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Rural communities need broadband now, say Cllrs

It’s unacceptable that there is no broadband in the village of Castletown Geoghegan and other rural communities, a Westmeath county councillor says.

Speaking at the April meeting of the Mullingar Municipal District, Fine Gael’s Cllr Andrew Duncan said that the lack of adequate broadband coverage is a “massive issue” in the affected communities.

Cllr Una D’Arcy said that the provision of adequate broadband is as important to today’s rural communities as the electrification programme was in the past.

The lack of adequate broadband in many parts of north Westmeath is preventing many small businesses from expanding, she said.

Catch the full article here on the –

Slower broadband and lack of job opportunities frustrate rural dwellers.

Aspects of life that frustrate rural dwellers are slower broadband (63%) and a lack of job opportunities (45%), according to research by Macra na Feirme for its ‘Know Your Neighbour’ campaign.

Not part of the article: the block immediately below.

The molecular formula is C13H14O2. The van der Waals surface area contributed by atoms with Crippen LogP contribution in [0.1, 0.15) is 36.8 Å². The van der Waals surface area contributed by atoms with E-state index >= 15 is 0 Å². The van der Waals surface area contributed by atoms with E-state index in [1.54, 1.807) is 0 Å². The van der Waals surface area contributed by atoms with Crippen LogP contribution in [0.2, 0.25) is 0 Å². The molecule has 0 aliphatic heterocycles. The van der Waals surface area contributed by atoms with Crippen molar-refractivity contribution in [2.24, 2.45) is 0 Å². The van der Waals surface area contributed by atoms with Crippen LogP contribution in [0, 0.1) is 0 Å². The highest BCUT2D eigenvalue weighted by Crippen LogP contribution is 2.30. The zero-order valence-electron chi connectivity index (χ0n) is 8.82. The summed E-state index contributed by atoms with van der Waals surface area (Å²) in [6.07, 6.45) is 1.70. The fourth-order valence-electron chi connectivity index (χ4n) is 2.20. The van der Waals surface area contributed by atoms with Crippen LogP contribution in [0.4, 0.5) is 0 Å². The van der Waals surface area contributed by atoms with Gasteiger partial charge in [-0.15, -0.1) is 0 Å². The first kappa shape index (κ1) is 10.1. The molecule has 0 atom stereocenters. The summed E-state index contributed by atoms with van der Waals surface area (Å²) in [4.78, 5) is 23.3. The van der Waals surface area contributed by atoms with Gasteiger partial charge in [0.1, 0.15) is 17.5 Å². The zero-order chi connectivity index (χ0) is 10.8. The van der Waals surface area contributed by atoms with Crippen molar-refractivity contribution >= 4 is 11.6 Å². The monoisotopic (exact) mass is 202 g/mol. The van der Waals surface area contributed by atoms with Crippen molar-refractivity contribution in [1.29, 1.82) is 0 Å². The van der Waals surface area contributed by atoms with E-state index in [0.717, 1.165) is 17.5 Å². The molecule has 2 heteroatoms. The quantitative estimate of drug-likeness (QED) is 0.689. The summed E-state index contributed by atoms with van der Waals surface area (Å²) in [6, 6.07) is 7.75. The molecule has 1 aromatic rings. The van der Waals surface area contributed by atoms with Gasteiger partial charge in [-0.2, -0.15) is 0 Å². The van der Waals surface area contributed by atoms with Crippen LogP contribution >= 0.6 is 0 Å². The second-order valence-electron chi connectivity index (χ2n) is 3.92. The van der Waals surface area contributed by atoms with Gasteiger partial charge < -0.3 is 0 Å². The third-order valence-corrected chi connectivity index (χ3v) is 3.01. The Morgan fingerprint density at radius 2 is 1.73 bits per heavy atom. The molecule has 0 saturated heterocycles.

The campaign, which is in partnership with Calor, aims to bring everyone together at community events, to get to know these neighbours and establish a strong support network, Macra President Sean Finan has said.

A lack of amenities (59%) and a lack of local infrastructure (48%) are also among the grievances of rural dwellers. Read more

State may need to extend National Broadband Plan

Up to 80,000 homes unable to connect to broadband networks without costly interventions.

The Government may be forced to extend the reach of its broadband scheme because of the large number of homes being left with sub-standard services in areas supplied by commercial operators.

Sources suggest up to 80,000 homes, not included in the National Broadband Plan (NBP), cannot be connected to broadband networks in their areas for a variety of reasons without costly interventions.

The crux of the issue lies in the difference between “premises passed” by the new technology, the phrase industry uses, and those that can be connected to it, the threshold the Government insists upon.

Companies usually run their new fibre technologies to a cabinet at street level, but not all homes can access the cabinet, either because of geography or because their original copper connections have degraded.


Catch the full article here on the Irish Times –

Article by Eoin Burke Kennedy